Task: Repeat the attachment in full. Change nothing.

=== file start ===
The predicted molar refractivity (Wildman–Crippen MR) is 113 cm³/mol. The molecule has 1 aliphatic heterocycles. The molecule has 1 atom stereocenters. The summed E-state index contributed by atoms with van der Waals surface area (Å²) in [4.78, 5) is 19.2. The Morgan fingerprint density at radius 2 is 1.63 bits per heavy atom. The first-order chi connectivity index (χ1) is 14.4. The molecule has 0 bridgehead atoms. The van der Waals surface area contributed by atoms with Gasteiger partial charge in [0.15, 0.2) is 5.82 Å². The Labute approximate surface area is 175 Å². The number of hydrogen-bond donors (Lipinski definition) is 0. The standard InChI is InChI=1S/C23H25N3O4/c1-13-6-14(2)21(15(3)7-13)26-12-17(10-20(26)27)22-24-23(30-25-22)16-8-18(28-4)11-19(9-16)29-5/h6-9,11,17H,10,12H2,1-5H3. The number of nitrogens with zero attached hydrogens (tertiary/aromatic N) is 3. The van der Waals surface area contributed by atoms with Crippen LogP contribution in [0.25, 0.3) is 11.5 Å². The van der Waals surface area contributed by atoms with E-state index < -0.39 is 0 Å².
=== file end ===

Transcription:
The predicted molar refractivity (Wildman–Crippen MR) is 113 cm³/mol. The molecule has 1 aliphatic heterocycles. The molecule has 1 atom stereocenters. The summed E-state index contributed by atoms with van der Waals surface area (Å²) in [4.78, 5) is 19.2. The Morgan fingerprint density at radius 2 is 1.63 bits per heavy atom. The first-order chi connectivity index (χ1) is 14.4. The molecule has 0 bridgehead atoms. The van der Waals surface area contributed by atoms with Gasteiger partial charge in [0.15, 0.2) is 5.82 Å². The Labute approximate surface area is 175 Å². The number of hydrogen-bond donors (Lipinski definition) is 0. The standard InChI is InChI=1S/C23H25N3O4/c1-13-6-14(2)21(15(3)7-13)26-12-17(10-20(26)27)22-24-23(30-25-22)16-8-18(28-4)11-19(9-16)29-5/h6-9,11,17H,10,12H2,1-5H3. The number of nitrogens with zero attached hydrogens (tertiary/aromatic N) is 3. The van der Waals surface area contributed by atoms with Crippen LogP contribution in [0.25, 0.3) is 11.5 Å². The van der Waals surface area contributed by atoms with E-state index < -0.39 is 0 Å².